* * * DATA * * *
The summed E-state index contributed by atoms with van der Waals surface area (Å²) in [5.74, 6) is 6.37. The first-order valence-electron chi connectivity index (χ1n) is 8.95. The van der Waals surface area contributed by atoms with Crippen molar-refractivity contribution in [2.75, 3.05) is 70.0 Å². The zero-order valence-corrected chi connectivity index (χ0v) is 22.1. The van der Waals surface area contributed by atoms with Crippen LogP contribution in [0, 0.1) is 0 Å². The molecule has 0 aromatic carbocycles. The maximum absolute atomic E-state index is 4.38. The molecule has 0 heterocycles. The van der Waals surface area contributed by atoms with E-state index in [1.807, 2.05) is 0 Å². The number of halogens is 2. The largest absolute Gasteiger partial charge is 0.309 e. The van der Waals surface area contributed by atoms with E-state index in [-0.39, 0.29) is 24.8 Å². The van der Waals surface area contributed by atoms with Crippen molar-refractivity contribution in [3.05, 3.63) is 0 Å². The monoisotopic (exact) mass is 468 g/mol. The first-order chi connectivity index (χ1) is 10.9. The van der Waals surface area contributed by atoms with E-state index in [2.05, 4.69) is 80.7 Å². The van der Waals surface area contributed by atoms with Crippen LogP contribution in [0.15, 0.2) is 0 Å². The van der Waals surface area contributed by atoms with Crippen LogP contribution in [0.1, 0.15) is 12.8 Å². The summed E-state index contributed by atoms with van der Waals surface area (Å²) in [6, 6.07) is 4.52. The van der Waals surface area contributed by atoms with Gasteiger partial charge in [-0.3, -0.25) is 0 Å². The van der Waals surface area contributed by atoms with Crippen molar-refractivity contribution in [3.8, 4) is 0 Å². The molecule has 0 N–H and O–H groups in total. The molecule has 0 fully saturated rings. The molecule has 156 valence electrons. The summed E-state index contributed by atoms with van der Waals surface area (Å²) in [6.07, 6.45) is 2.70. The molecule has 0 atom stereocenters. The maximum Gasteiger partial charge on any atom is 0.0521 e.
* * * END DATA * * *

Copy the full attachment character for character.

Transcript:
The summed E-state index contributed by atoms with van der Waals surface area (Å²) in [5.74, 6) is 6.37. The first-order valence-electron chi connectivity index (χ1n) is 8.95. The van der Waals surface area contributed by atoms with Crippen molar-refractivity contribution in [2.75, 3.05) is 70.0 Å². The zero-order valence-corrected chi connectivity index (χ0v) is 22.1. The van der Waals surface area contributed by atoms with Crippen LogP contribution in [0, 0.1) is 0 Å². The molecule has 0 aromatic carbocycles. The maximum absolute atomic E-state index is 4.38. The molecule has 0 heterocycles. The van der Waals surface area contributed by atoms with E-state index in [1.807, 2.05) is 0 Å². The number of halogens is 2. The largest absolute Gasteiger partial charge is 0.309 e. The van der Waals surface area contributed by atoms with E-state index in [-0.39, 0.29) is 24.8 Å². The van der Waals surface area contributed by atoms with Crippen molar-refractivity contribution in [3.05, 3.63) is 0 Å². The monoisotopic (exact) mass is 468 g/mol. The first-order chi connectivity index (χ1) is 10.9. The van der Waals surface area contributed by atoms with E-state index in [2.05, 4.69) is 80.7 Å². The van der Waals surface area contributed by atoms with Crippen LogP contribution in [0.15, 0.2) is 0 Å². The van der Waals surface area contributed by atoms with Crippen LogP contribution in [0.1, 0.15) is 12.8 Å². The summed E-state index contributed by atoms with van der Waals surface area (Å²) in [6, 6.07) is 4.52. The van der Waals surface area contributed by atoms with Gasteiger partial charge in [-0.3, -0.25) is 0 Å². The van der Waals surface area contributed by atoms with Crippen molar-refractivity contribution in [3.8, 4) is 0 Å². The molecule has 0 N–H and O–H groups in total. The molecule has 0 fully saturated rings. The molecule has 156 valence electrons. The summed E-state index contributed by atoms with van der Waals surface area (Å²) in [6.07, 6.45) is 2.70. The molecule has 0 atom stereocenters. The maximum Gasteiger partial charge on any atom is 0.0521 e.